Ají de gallina has long been a favourite of ours ever since we discovered it at our favourite Peruvian restaurant in Buenos Aires. Literally coming out to something like ‘sauce of hen’, it’s pulled chicken in a delicious sauce of milk, crackers, cheese, and hot peppers. I’m including a recipe below that Christine got from her host family in Cuzco. It’s one of our favourite dishes and surprisingly simple.

Seco de cordero follows closely on the heels of ají de gallina as a favourite. Stewed goat is probably the best translation. Usually done in a beer sauce, this dish can be heavenly when done right; that is, when a good sauce is made and the goat stewed until it’s almost falling off the bone. I had a very simple, very delectable version of this at Pachapapa in Cuzco – possibly the best I’ve ever had, actually. Goes to show you don’t need to have a lot to make a dish fantastic. That said, it’s often served with beans, rice, and an onion salad, as shown here, which I don’t mind one bit.

My last Peruvian dinner was a simple fish in sauce, but it reflected so much of what I love about the food here. It doesn’t have to be complicated to be tasty – a good sauce, a side of rice and beans, a too-small glass of chicha morada. So yay Peru! It’s no wonder Peruvian is starting to be seen as the new hot cuisine.

Ají de Gallina

Part A: 2 somewhat spicy yellow peppers, medium size

5-6 cloves garlic

1 tbsp cumin

dash of water

1 onion, thinly sliced
Part B: soda crackers (1 package)

1/2 c peanuts

1/2 wheel cheese (8″ across) – we used 200 g of cheese and it seemed good.

1 can milk (1.5 c while blending, add more as needed to keep it liquidy)
Part C: 2 entire chicken breasts

1 c peas

Part D: boiled eggs

lettuce

black olives
1. Blend part A together, then cook mix together with onions for about 15 minutes.

2. Blend B well (while A is cooking), keeping it to a medium thickness. Add to A, cook for 10 minutes, stirring constantly. Boil the chicken separately until cooked.

3. Take mix off of heat. Pull chicken into tiny strips, add chicken and peas to mix.

4. Garnish with D over boiled potatoes.

drink what the incas drink

Well, I not all of these were enjoyed by the Incas and their predecessors, but you get the idea.

Two beverages that cannot be missed while in Peru are Inca Kola and the pisco sour. The first is a bubble-gum sweet, radioactive-yellow tinted pop sold everywhere. It is very popular, outselling Coca Cola by…I’m not sure. A lot. I liked it a lot and drank it when I could. No caffeine!

The pisco sour is the signature alcoholic drink of Peru. Pisco is rather like grappa, the Italian liquor made from grapes. Kind of like a Peruvian grape brandy, I’ve heard it described. It’s also made in Chile, but the Peruvians are fiercely protective of it, citing national pride. There’s a lot of that down here. Either way, it’s a pretty strong, pretty tasty drink that, again, you can buy in every bar in Peru. It’s topped with beaten egg whites.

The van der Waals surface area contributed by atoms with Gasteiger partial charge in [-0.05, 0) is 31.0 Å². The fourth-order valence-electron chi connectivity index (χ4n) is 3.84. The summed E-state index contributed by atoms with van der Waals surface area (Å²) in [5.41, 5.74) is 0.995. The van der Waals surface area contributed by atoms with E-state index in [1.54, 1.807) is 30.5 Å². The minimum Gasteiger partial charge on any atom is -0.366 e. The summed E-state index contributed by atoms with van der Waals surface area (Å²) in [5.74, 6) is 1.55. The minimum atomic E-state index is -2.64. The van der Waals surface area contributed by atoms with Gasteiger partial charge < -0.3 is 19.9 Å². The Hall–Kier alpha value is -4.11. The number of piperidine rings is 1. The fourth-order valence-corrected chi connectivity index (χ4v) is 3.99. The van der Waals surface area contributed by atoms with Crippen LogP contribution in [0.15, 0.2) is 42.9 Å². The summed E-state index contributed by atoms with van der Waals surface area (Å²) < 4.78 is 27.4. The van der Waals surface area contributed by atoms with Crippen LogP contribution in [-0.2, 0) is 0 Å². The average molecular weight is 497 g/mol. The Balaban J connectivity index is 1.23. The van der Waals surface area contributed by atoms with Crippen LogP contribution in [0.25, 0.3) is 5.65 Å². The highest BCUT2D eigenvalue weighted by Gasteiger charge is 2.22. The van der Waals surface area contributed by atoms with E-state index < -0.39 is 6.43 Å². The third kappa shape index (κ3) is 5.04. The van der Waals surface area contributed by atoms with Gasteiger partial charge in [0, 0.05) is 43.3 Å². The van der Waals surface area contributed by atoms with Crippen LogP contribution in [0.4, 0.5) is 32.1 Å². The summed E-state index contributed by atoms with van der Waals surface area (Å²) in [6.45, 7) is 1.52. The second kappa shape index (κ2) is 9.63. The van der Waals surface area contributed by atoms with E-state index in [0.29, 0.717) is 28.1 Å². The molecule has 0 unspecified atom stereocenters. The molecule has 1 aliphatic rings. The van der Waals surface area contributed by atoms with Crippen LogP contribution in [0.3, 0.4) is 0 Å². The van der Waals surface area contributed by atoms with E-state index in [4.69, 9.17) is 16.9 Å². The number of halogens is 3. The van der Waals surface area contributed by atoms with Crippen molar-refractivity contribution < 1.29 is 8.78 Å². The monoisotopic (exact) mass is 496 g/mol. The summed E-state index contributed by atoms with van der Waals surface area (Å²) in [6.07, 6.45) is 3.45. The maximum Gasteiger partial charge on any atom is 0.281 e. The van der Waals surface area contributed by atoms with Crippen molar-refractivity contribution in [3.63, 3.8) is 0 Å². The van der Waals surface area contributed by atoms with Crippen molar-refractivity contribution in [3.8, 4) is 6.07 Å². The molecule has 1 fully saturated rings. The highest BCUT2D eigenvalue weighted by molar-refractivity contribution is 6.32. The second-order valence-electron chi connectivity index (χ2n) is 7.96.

Other drinks reach further back. Chicha is an old, old drink made from corn. The alcoholic version was made by communally chewing corn (that’s right, sharing spit), then letting the remains sit and ferment until you had booze. We tried some, and though it wasn’t too alcoholic-tasting, it was definitely fermented. I rather enjoyed it. You can buy chicha in almost every town in Peru, you just have to keep an eye out for a pink/red flag (most commonly a plastic bag tied to a stick) hung outside of a home. That means CHICHA HERE.

Even better was chicha morada, a non-alcoholic drink made from purple corn. This was probably our favourite drink, consumed at every possible opportunity. Of course, it was best when homemade, but you could buy it in a two-litre bottle as well. It was often made with bits of pineapple or apple in it, giving it a slight fruity taste. Oh, man, I’m drooling just thinking about it! You can find a recipe from Cocinando con Carmen at the end.

Coca tea is another ancient drink, one often used to help with altitude sickness. It’s much weaker than chewing the coca leaves themselves, but still delivers some of the benefits. After every meal, this is one of the options you receive – the other two are anise tea and chamomile. I enjoyed my coca tea with a touch of sugar.

I don’t know if the Incas drank quinoa juice, but lots of people do now. It’s a popular breakfast food/drink, as a matter of fact. Hot, filling, and tasty, it’s usually sold on the street. A quick recipe for it from Cocinando con Carmen can be found at the end of the article.

Lastly, the drink that’s wrinkled the most noses – essence of frog. I tried this in a market in southern Peru, where the guy selling it to me told us that 10-15 people come by every day to get their healthy frog juice. He was one of many, many sellers in town. It’s not just frog, there’s also carob extract, half of a banana, carrot and beet juice, a raw quail egg, water, honey, and maca (a kind of powdered root). It didn’t taste too bad, kind of sinister juice. Chris likened it to juice made with pond water. I don’t know if there’s a direct connection, but I was rather ill that night. We’ll never know. Oh, and just so it’s clear, the frog was alive right before I ordered the drink – it’s killed and skinned on the spot.

Mmmm, thirst-quenchers.

Chicha Morada

3 L water
1/2 kg purple corn
1 tsp whole cloves
2 cinnamon sticks
1 pineapple
Brown sugar and lemon juice to taste

1. Cook the purple corn, cloves, cinnamon, and pineapple skin in the water for 10-15 minutes.